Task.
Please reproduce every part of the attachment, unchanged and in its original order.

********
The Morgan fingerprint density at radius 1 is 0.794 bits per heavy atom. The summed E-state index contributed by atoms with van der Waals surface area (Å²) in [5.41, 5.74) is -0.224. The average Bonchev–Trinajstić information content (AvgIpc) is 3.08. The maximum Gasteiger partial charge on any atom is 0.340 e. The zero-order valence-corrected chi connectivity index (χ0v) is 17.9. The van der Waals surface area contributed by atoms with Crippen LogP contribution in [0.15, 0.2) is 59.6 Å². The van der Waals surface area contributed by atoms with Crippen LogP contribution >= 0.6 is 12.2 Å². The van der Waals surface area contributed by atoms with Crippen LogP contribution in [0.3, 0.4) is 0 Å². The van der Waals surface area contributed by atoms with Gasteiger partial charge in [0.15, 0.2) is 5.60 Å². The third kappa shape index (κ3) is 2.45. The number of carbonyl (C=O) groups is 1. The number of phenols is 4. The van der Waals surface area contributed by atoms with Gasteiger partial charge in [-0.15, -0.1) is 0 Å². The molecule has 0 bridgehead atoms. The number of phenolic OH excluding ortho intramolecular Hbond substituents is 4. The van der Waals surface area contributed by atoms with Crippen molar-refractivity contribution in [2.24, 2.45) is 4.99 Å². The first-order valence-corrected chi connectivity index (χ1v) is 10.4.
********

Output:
The Morgan fingerprint density at radius 1 is 0.794 bits per heavy atom. The summed E-state index contributed by atoms with van der Waals surface area (Å²) in [5.41, 5.74) is -0.224. The average Bonchev–Trinajstić information content (AvgIpc) is 3.08. The maximum Gasteiger partial charge on any atom is 0.340 e. The zero-order valence-corrected chi connectivity index (χ0v) is 17.9. The van der Waals surface area contributed by atoms with Crippen LogP contribution in [0.15, 0.2) is 59.6 Å². The van der Waals surface area contributed by atoms with Crippen LogP contribution >= 0.6 is 12.2 Å². The van der Waals surface area contributed by atoms with Crippen LogP contribution in [0.3, 0.4) is 0 Å². The van der Waals surface area contributed by atoms with Gasteiger partial charge in [0.15, 0.2) is 5.60 Å². The third kappa shape index (κ3) is 2.45. The number of carbonyl (C=O) groups is 1. The number of phenols is 4. The van der Waals surface area contributed by atoms with Gasteiger partial charge in [-0.15, -0.1) is 0 Å². The molecule has 0 bridgehead atoms. The number of phenolic OH excluding ortho intramolecular Hbond substituents is 4. The van der Waals surface area contributed by atoms with Crippen molar-refractivity contribution in [2.24, 2.45) is 4.99 Å². The first-order valence-corrected chi connectivity index (χ1v) is 10.4.